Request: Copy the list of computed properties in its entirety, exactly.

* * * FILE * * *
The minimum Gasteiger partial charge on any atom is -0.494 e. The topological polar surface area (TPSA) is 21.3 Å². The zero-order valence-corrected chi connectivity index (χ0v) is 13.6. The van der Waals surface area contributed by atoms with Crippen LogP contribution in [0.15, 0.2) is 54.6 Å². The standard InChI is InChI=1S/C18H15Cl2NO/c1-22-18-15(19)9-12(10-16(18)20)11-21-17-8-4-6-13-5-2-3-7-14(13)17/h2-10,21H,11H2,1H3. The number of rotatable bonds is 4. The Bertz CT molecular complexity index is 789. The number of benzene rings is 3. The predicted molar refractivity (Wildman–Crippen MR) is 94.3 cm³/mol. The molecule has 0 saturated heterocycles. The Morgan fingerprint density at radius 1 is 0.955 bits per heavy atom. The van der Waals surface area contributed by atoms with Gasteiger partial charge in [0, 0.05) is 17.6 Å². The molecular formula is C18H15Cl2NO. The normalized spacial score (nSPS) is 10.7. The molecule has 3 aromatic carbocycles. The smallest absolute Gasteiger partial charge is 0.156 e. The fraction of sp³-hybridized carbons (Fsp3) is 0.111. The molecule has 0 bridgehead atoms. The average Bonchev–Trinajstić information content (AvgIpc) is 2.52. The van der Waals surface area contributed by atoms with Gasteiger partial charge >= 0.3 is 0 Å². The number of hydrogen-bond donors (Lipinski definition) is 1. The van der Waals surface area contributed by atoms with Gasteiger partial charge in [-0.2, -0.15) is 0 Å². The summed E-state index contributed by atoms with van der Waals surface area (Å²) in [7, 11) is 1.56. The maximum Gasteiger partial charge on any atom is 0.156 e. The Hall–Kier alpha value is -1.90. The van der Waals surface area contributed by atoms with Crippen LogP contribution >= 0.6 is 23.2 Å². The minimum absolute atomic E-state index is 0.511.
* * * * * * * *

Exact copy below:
The minimum Gasteiger partial charge on any atom is -0.494 e. The topological polar surface area (TPSA) is 21.3 Å². The zero-order valence-corrected chi connectivity index (χ0v) is 13.6. The van der Waals surface area contributed by atoms with Crippen LogP contribution in [0.15, 0.2) is 54.6 Å². The standard InChI is InChI=1S/C18H15Cl2NO/c1-22-18-15(19)9-12(10-16(18)20)11-21-17-8-4-6-13-5-2-3-7-14(13)17/h2-10,21H,11H2,1H3. The number of rotatable bonds is 4. The Bertz CT molecular complexity index is 789. The number of benzene rings is 3. The predicted molar refractivity (Wildman–Crippen MR) is 94.3 cm³/mol. The molecule has 0 saturated heterocycles. The Morgan fingerprint density at radius 1 is 0.955 bits per heavy atom. The van der Waals surface area contributed by atoms with Gasteiger partial charge in [0, 0.05) is 17.6 Å². The molecular formula is C18H15Cl2NO. The normalized spacial score (nSPS) is 10.7. The molecule has 3 aromatic carbocycles. The smallest absolute Gasteiger partial charge is 0.156 e. The fraction of sp³-hybridized carbons (Fsp3) is 0.111. The molecule has 0 bridgehead atoms. The average Bonchev–Trinajstić information content (AvgIpc) is 2.52. The van der Waals surface area contributed by atoms with Gasteiger partial charge >= 0.3 is 0 Å². The number of hydrogen-bond donors (Lipinski definition) is 1. The van der Waals surface area contributed by atoms with Gasteiger partial charge in [-0.2, -0.15) is 0 Å². The summed E-state index contributed by atoms with van der Waals surface area (Å²) in [7, 11) is 1.56. The maximum Gasteiger partial charge on any atom is 0.156 e. The Hall–Kier alpha value is -1.90. The van der Waals surface area contributed by atoms with Crippen LogP contribution >= 0.6 is 23.2 Å². The minimum absolute atomic E-state index is 0.511.